Last Updated: 2006-05-01 21:00:50 UTC
by Scott Fendley (Version: 5)
A bot was seen spreading via AOL Instant Messenger (AIM) earlier today that appears to be using "encrypted" peer-to-peer (P2P - possibly Waste?) as the Command and Control (C&C) mechanism. The bots communicate with each other via port 8/TCP.
The bot does not use DNS to find any C&C. It also does not use any human readable strings in its client/server communication. Therefore, many IDS measures will not help you detect infected hosts on your network. Flow analysis and/or tcpdump looking for mysterious port 8/TCP traffic seems to be the best way to detect these infections on your network.
I realize that phatbot has been able to use Waste as the C&C for several years. However, I remember finding these botnets years ago, and the bots involved, and they typically were 600KB or more in size. The bot involved here is comparatively lean at 173KB.
Info about the sample I obtained:
Installation Location (when run): %WINDIR%\System32\mstc.exe
WinXP Firewall: Grants itself an exception called "null", which allows inbound 8/tcp from anywhere. This was done without the user notification pop-up (it likely edited the registry entry directly).
The file distributed via the AIM link and %WINDIR%\System32\mstc.exe are identical - no other files are dropped, etc.
I infected a test computer with the binary. It tried to connect to port 8/tcp on 22 different IP addresses. (Note that these are most likely the "seeds" of the P2P network that were coded into the version of the binary that I downloaded.) Only four of the IP addresses responded that they were listening on 8/tcp.
My lab computer tried to contact each of the 22 IP addresses many times (I left it infected for about 15 minutes with a firewall in place that blocked all incoming packets, solicited or otherwise). Since it tried to contact each of these many times, and not any other IP addresses, I feel it is fairly safe to guess it was not randomly selecting IPs to obscure "the real C&Cs".
Anyhow, after 15 minutes of firewalling off all inbound packets altogether (even SYN/ACKs) to my infected lab computer, I lifted the incoming IP restriction. The first host my lab computer connected to on 8/tcp started a relatively short connection (10-12 packets each way), and nothing was in cleartext. In the middle of the TCP conversation, that same host connected to port 8/tcp on my host (the malware holds that port open). The connection from them to me was simply a three-way handshake, immediately followed by FIN/ACKs from them then me. It then closed my connection to it altogether, via FIN/ACKs again.
My host then tried several other IPs (still in the list of 22, with only four of them online), and this time, connected successfully to a different host. The connection lasted for a couple of minutes before I pulled the plug.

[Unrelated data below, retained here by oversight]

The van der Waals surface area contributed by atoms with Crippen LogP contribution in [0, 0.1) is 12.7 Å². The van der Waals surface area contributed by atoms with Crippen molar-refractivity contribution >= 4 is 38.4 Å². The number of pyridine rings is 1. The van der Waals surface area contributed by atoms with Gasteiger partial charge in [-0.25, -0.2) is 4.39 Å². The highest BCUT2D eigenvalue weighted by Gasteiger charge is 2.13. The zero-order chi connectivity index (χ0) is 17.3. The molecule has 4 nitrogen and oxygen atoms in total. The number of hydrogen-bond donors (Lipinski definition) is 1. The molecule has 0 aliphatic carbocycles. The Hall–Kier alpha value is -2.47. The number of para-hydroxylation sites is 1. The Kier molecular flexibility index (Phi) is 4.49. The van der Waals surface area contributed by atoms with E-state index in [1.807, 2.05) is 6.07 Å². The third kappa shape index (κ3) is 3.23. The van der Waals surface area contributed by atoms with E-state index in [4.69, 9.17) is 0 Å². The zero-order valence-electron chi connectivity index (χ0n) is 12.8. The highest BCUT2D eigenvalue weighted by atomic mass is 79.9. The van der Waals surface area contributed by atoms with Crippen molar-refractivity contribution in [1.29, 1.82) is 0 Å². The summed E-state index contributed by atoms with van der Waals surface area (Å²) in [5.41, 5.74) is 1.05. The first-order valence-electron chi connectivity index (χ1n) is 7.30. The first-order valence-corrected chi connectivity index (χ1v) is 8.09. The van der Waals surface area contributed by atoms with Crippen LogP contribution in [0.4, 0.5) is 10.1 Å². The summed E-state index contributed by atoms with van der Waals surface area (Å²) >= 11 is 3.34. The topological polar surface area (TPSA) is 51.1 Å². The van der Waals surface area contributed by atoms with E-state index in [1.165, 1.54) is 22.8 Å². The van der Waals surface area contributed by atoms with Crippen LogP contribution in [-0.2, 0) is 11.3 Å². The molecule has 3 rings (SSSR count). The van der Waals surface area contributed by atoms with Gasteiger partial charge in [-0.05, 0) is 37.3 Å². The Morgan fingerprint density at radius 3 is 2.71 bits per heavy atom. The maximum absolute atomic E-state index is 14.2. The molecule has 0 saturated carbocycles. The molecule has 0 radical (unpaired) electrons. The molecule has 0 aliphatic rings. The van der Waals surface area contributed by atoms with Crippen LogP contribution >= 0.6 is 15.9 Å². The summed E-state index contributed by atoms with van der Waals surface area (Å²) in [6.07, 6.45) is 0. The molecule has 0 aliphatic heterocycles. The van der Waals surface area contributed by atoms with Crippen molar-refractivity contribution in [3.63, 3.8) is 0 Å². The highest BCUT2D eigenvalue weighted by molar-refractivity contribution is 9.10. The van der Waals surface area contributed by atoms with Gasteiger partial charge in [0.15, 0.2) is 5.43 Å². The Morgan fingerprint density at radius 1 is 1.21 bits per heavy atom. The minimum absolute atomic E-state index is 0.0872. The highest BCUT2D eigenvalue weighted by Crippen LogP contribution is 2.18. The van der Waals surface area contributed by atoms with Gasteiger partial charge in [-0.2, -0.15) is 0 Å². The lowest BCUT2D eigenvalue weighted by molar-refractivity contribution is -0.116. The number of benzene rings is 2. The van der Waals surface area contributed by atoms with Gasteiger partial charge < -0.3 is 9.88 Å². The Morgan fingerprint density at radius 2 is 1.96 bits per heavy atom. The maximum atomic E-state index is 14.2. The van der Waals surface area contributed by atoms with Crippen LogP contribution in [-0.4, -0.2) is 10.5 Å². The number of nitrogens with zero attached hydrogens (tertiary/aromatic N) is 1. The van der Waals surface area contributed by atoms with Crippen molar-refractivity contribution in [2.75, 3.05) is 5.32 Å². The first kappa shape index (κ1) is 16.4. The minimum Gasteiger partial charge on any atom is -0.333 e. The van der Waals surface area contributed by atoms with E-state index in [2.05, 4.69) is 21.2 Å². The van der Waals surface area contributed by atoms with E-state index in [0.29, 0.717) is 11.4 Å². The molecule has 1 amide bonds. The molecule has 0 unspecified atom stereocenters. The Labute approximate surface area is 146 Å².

There was more communication this time around. During the connection, the remote host connected to 8/tcp on me just like the other one did (three-way handshake, then FIN/ACK, just like before). The initial connection from my host to theirs continued afterward. One of the packets from the remote host contained a full 1460 bytes of data. (Other packets to/from 8/tcp on infected hosts thus far had contained 64 bytes of data or less.) There was no SSL/TLS negotiation evident, and again, the contents were not human readable. I haven't taken the time yet to see if it's something simple like XOR or Base64. I suspect the content was an updated list of other infected hosts.
While still connected to that host, my bot still tried connecting to others (not common for a traditional botnet, but expected for a P2P connection). It connected successfully to a third host. My host did to that host as the others above did to it - complete the three-way handshake, then ended it with FIN ACKs. It then connected to another host that was NOT on the initial seed list. (My theory is that my host learned of this one from another bot) After that, I turned it off, so that I could write this.
Moral of the story: Prepare to watch for 8/tcp flows for a while. Unless I'm wrong, this botnet should be able to stick around for a while.
 I am using "encrypted" in quotes because I have not identified the protocol - but it is not human-readable. I'm sorry if this sounds FUD-like, but I wanted to get the word out sometime *before* I had done hours of analysis!
Earlier Sunday, Symantec has posted a write-up about this particular binary. It is located at http://firstname.lastname@example.org. Please note that they do not have any mention about the P2P traffic noted above. There is more analysis being done on malware by the various AV companies and others in our malware analysis team.
I expect that this binary will be detected by most AV companies quickly (today I hope) and slow its spread tremendously. However, I also expect that this is a signal that the botnet writers are entering a new generation of development and capabilities. Those of us that are tasked with defending our various networks will need to find a new and better game plan to spot and counter these encrypted/p2p based botnets.
A few hours ago, Bleeding Snort issued some rules to help people detect this botnet on their network. The signatures are located at bleedingsnort.com. (Remember that bleedingsnort does update their signatures as more information is gathered. You may want to go to bleedingsnort.com and download the most recent version instead of the one linked here. The current link is for 1.9, and 1.10 may be out sooner or later.)
In update 3, we provided the initial list of IPs that seemed to be hard coded in this malware. Since that time, numerous other peers have been identified. As such, it no longer makes sense to post a list of IPs. The best defense would to be to monitor activity in your flows for tcp/8, update antivirus, and/or use the above snort signature to detect this activity.
Handler on Duty